"sections exceeded the maximum allowed three flashes in a second it was not clear if it had breached other rules and there were no clear breaches of the rules overall."
Err, anyone else sees a problem here?
Let's hear it for freedom of expression. Is there anything in Britain that *isn't* regulated? You can't make media with flashes over a certain amplitude covering a certain part of the screen?!
Has anyone sat back for a minute, had the proverbial British cuppa, and said, "By Jove, chaps, we're living in a bloody rubber room, gagged and straitjacketed! Huzzah, stiff upper lip, what what?"
It's enough to make you pine for the Thatcher era.
Is there any regulation for web ads? (I'm thinking of those flashing banner ads that make me feel like puking).
@ David Wiernicki
I'm guessing you don't have epilepsy then. Either that, or perhaps you don't watch TV. Just a guess.
I don't have epilepsy, but if I did, I would still want to watch TV. Perhaps you would too. I don't know.
Didn't realize I was susceptible, but the latest GGW video, with all it's flashing, gave me a major localized seizure.
There was a kid's show a few years ago that was pulled because the bright flashing lights triggered several seizures.
In the mid to late 70s, most US railroads fitted their locomotives with flashing lights. Some were in the trigger range. It didn't take long for them to be changed. About two years ago a police light bar manufacturer had to pull one of their products for the same reason.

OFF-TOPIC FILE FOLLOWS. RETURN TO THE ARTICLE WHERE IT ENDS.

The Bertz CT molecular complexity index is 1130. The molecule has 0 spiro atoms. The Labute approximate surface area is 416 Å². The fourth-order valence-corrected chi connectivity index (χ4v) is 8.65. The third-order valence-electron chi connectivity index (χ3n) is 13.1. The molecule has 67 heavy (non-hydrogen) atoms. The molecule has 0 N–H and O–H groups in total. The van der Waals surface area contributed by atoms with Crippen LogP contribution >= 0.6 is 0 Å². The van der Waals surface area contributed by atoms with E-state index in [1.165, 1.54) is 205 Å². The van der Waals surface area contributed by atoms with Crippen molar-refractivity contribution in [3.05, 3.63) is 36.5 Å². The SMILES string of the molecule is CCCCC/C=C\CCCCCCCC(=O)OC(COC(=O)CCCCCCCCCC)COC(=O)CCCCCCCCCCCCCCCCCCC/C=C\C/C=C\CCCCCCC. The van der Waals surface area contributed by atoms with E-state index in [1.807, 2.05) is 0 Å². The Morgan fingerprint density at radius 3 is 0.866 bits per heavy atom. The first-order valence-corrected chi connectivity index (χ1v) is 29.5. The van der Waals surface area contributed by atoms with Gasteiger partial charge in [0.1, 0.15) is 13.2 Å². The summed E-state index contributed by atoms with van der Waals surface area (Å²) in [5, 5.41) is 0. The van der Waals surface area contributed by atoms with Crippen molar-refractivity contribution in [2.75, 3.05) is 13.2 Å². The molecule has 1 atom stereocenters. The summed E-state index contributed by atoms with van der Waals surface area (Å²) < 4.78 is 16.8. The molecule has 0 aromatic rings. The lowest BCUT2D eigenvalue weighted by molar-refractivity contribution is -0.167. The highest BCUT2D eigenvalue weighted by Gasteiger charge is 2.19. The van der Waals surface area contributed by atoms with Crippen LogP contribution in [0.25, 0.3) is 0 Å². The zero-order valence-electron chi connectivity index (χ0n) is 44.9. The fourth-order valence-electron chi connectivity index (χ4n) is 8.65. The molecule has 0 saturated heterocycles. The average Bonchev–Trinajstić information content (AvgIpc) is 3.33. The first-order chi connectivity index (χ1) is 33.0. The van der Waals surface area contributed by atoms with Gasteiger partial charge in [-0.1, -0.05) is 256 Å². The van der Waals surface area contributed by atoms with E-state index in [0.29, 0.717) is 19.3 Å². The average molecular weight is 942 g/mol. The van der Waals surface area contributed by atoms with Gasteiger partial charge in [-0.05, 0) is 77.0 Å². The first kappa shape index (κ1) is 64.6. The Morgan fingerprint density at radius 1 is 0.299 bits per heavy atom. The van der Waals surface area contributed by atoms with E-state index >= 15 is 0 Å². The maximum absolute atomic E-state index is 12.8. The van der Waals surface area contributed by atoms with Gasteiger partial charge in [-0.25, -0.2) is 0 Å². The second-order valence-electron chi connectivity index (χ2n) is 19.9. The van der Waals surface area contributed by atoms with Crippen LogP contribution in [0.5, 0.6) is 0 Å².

RE: @ David Wiernicki
Not a good argument. I want to go run through the lion cage at the zoo buck naked, because it does seem like it would be entertaining, quite an adrenaline rush. I don't, however, because I realize it may be bad for my health. Do you argue that a paraplegic should go free climbing even though it's a known health risk?
It can be avoided
My wife has siezures, and a simple way to avoid these seizures is to have a soft light in the room while watching TV. It only effects her when the room is totally dark. Use your brains, just 40 watts of prevention can save a lot of injury from a siezure pisode.